Not a diner
Sure, Eaton embraces short-order approachability (or the appearance of it, anyway) with gusto, but remarkable things happen when he turns his attention to more dishes outside the diner orbit.
Poached sturgeon, as supple as bone marrow, becomes the centerpiece of a gorgeous blini-and-caviar platter. I love how he draws out the cool sweetness of raw beef by pairing it with jicama’s crunchy snap.
Rather than going with straight-up fried chicken, Eaton serves his ultra-juicy, crispy-skinned birds as a roulade, stuffed with a dirty rice scented with gizzards and livers, along with a pitcher of silky, savory gravy.
His forays into Mexican territory are impressive, loaded with bold flavors and eye-popping colors. I’ve developed a serious crush on the brandade-inspired enchilada, with its slightly smoky marlin buried under an ugly-sexy black mole, its slow-burn heat fueled by ancho and guajillo chiles.
Grilled sweet corn, charred into near-nuttiness, is imbued with all the correct elote notes (creamy mayonnaise, crumbled cotija, a burst of lime) plus the addition of lobster roe. And at brunch, crispy, starchy potato-masa cakes, topped with bitter watercress and a fried egg, become an ingenious south-of-the-Rio Grande remake of a breakfast hash.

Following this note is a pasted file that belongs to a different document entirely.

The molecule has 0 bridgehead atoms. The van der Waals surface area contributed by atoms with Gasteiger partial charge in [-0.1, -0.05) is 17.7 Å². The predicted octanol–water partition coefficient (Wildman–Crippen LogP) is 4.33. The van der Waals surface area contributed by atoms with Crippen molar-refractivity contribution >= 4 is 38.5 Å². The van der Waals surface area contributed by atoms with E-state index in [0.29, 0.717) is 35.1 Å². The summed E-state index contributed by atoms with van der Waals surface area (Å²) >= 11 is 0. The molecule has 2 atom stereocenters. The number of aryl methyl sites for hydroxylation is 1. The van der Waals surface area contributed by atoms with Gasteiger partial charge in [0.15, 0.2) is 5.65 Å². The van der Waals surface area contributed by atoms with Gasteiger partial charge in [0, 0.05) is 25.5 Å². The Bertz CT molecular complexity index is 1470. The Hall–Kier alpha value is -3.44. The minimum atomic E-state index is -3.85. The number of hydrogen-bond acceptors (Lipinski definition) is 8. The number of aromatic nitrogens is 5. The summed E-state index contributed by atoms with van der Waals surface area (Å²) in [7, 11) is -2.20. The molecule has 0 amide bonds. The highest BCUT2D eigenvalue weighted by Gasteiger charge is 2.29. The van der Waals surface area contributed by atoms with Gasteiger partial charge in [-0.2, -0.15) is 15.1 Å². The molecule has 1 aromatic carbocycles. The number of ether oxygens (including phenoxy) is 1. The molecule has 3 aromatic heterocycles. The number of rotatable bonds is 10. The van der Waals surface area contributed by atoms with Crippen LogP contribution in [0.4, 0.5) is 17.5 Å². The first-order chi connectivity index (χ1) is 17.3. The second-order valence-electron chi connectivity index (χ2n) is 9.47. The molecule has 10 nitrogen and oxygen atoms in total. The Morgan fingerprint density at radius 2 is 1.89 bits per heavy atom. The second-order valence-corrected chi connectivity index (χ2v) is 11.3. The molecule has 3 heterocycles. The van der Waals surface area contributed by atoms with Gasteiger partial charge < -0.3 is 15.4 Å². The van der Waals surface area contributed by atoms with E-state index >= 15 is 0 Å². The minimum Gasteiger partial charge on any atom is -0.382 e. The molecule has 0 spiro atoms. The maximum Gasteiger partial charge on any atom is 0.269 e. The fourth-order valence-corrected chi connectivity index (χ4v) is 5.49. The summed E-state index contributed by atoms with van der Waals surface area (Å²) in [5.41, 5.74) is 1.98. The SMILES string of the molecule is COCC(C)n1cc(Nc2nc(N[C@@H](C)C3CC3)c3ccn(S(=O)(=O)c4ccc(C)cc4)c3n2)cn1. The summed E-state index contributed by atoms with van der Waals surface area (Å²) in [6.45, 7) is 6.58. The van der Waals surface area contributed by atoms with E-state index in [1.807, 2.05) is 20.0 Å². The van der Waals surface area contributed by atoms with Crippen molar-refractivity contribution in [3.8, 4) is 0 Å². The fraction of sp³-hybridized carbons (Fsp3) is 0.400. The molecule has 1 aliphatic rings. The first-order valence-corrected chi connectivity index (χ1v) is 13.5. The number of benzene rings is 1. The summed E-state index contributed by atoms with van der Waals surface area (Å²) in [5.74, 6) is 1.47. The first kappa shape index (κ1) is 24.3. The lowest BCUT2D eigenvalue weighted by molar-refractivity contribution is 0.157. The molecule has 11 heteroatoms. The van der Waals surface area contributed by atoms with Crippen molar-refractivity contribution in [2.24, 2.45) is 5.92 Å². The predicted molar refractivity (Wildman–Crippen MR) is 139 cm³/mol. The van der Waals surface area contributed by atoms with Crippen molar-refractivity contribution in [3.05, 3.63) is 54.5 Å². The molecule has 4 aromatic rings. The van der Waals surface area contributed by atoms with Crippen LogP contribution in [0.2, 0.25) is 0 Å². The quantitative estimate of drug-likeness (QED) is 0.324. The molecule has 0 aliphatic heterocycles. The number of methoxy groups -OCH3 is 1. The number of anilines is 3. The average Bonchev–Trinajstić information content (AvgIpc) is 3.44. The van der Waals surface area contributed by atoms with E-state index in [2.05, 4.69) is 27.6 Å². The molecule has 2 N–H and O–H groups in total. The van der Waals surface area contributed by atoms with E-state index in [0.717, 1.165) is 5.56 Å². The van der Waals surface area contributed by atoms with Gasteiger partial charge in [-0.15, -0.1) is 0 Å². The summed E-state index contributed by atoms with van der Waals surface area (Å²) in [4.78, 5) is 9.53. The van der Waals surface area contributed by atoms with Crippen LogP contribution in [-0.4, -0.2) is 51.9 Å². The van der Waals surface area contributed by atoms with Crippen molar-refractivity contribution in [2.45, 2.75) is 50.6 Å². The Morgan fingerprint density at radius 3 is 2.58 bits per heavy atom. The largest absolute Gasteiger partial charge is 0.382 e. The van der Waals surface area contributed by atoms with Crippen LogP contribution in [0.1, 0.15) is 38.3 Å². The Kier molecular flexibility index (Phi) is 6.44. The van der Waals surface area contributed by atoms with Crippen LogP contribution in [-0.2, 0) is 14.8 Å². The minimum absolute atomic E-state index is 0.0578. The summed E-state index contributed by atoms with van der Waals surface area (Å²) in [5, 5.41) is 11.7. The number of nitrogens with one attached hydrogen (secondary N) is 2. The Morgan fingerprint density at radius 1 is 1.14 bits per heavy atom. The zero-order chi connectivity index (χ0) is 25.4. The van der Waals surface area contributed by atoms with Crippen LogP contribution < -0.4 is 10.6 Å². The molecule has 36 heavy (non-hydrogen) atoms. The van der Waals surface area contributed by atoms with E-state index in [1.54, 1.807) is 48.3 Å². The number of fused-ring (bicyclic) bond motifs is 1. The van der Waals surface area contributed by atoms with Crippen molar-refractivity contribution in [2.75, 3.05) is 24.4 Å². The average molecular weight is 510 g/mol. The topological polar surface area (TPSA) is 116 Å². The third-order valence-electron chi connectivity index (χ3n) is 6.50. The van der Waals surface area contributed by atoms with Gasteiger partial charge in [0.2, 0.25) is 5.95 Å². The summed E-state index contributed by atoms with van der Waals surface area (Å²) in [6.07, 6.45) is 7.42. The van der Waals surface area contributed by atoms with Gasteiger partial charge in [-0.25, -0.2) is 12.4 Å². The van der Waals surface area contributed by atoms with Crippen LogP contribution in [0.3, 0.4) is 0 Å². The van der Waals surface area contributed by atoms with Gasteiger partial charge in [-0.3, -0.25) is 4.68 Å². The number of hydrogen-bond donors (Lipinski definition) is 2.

When it comes to dessert menus, three choices are usually synonymous with “slim pickings,” but Eaton’s low-sugar treats really hit the sweet spot. He could serve churros and only churros and call it a day, plucking an egg-rich dough from the fryer at the precise moment where the exteriors are tantalizingly crispy while the interiors remain wonderfully spongy. The coffee-laced, bittersweet chocolate dipping sauce packs a wallop.
A luminous whole-milk panna cotta, trimmed with honeycomb and bee pollen, is Eaton’s callback to a childhood ritual, a glass of honey-laced warm milk that his mother would prepare to help him sleep.
And while I freely admit to possessing a you-had-me-at-blintz mentality, I was bowled over by Eaton’s golden-brown, blueberry-topped version. Each bite was teased with a barely discernible hint of foie gras — the summit of his savory-for-dessert thought process — and I’m sorry to report that it was recently (and, I’d argue, ill-advisedly) replaced.